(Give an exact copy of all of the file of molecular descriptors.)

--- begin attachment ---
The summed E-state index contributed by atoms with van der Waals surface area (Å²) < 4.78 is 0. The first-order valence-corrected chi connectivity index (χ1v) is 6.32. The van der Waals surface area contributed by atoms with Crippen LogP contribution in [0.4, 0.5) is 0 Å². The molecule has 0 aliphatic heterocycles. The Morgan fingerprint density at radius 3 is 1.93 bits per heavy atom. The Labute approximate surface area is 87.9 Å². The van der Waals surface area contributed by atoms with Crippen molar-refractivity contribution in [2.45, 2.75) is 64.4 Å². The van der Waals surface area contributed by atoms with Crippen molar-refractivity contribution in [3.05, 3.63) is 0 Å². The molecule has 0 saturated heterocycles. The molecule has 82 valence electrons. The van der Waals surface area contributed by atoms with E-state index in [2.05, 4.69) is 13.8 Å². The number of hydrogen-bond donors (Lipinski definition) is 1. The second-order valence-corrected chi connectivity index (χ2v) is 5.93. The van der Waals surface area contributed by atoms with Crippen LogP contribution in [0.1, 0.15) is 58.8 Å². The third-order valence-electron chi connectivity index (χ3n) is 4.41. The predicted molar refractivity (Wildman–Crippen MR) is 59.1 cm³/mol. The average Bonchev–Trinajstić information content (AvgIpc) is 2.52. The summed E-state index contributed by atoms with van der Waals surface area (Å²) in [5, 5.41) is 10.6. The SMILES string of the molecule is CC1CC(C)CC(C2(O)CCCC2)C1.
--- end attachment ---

The summed E-state index contributed by atoms with van der Waals surface area (Å²) < 4.78 is 0. The first-order valence-corrected chi connectivity index (χ1v) is 6.32. The van der Waals surface area contributed by atoms with Crippen LogP contribution in [0.4, 0.5) is 0 Å². The molecule has 0 aliphatic heterocycles. The Morgan fingerprint density at radius 3 is 1.93 bits per heavy atom. The Labute approximate surface area is 87.9 Å². The van der Waals surface area contributed by atoms with Crippen molar-refractivity contribution in [2.45, 2.75) is 64.4 Å². The van der Waals surface area contributed by atoms with Crippen molar-refractivity contribution in [3.05, 3.63) is 0 Å². The molecule has 0 saturated heterocycles. The molecule has 82 valence electrons. The van der Waals surface area contributed by atoms with E-state index in [2.05, 4.69) is 13.8 Å². The number of hydrogen-bond donors (Lipinski definition) is 1. The second-order valence-corrected chi connectivity index (χ2v) is 5.93. The van der Waals surface area contributed by atoms with Crippen LogP contribution in [0.1, 0.15) is 58.8 Å². The third-order valence-electron chi connectivity index (χ3n) is 4.41. The predicted molar refractivity (Wildman–Crippen MR) is 59.1 cm³/mol. The average Bonchev–Trinajstić information content (AvgIpc) is 2.52. The summed E-state index contributed by atoms with van der Waals surface area (Å²) in [5, 5.41) is 10.6. The SMILES string of the molecule is CC1CC(C)CC(C2(O)CCCC2)C1.